Health & Wellness

Baby on Board: Craving Chronicles

A series on navigating pregnancy in Baltimore.

The two things I looked forward to most when my husband and I successfully co-mingled our gene pools were the kid and the food cravings. (If our son reads this one day, it will be good that I listed him first.) There’s a scene in Parks and Recreations where Ann lists a “huge trash bag full of mashed potatoes” among her cravings—and that’s what I wanted. Maybe not garbage potatoes, but I wanted my stomach to teach my brain cool new ways to articulate hunger. And yet, with 10 weeks left in this pregnancy, my only constant craving has been for peas.

In the late spring, when my pea obsession kicked into gear, I thought maybe my baby was some kind of food puritan, sent to force me to eat seasonally from the inside out. Peas were everywhere, and so I put them in everything. I ate them by the bowlful, once going through two pounds of the three-pound sack I purchased at the farmers’ market in less than a week. I learned how to make ricotta so that I could pair my delicious peas with fresh ricotta over pasta and even typing that, at 9:19 a.m., is making me want to weep because dinnertime is so far away from now.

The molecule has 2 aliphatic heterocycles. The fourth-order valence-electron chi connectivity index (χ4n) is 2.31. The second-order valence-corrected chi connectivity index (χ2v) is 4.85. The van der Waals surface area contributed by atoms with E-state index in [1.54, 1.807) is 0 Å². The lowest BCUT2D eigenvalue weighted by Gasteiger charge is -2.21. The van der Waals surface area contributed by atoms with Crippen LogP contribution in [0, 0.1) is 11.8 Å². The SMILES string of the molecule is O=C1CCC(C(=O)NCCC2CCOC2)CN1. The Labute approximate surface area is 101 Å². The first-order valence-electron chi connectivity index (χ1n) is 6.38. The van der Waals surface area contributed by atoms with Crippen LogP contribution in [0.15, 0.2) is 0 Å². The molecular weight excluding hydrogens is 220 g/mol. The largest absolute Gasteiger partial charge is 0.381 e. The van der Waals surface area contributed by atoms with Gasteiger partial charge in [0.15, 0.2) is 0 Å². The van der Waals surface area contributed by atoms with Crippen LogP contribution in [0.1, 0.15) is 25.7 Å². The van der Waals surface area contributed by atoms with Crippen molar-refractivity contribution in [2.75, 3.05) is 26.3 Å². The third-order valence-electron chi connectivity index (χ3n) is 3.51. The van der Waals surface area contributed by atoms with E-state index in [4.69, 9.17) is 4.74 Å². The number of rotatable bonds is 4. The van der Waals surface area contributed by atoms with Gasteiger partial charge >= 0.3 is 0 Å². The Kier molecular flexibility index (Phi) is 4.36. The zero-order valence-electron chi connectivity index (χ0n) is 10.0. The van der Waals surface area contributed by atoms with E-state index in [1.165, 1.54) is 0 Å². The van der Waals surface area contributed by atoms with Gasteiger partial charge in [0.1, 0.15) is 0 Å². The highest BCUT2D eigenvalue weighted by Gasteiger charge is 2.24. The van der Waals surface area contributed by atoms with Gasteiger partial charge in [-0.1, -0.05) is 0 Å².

I realize, fully, that saying peas are my greatest craving is obnoxious. They’re peas. I get it. Everybody loves a good crazy pregnant lady food story, and I’ve seen too many faces fall when I share mine. This pea rave isn’t meant to make me seem like a demure Victorian lady who denies human urges. I am always, always hungry. Making a person is a lot of work, and so I eat almost constantly. But I’m still holding out hope that some brilliantly vile food combination will sing its siren song from my pantry, but for now, here are the normal things I’ve been eating around town.

JFX Farmers’ Market and Bazaar
Everyone’s farmers’ market route is intensely personal. We all have very different food goals and methods to maneuver/cope with big crowds and long lines. I’m fortunate that in our almost decade-long relationship, my husband has mostly conformed to my psychotic market behavior. We get in, get coffee and a snack, do a counter-clockwise loop with minimal fraternizing, and we get out. Acceptable stops include: Farm to Face Falafel, where crunchy beets, cucumbers, and greens hold hands with hot falafel in a shallow sea of honey and Sriracha. The wrap presentation allows for face-stuffing on the go. McCarthy’s Farm is, I believe, where we fill up our pea sack, but honestly I’ve never looked up other than to politely smile at the pea-handler because I’m so focused on the end goal. Locust Point Greenhouse is where we stop for fresh flowers and plants (not technically a food, but I can’t have booze so we now have a constant rotation of floral arrangements). We’ll hit Reid’s Orchard on the way out for berries, and if we have any cash left and finished our falafel too quickly, we’ll pop by Blacksauce Kitchen for second breakfast.

Belvedere Square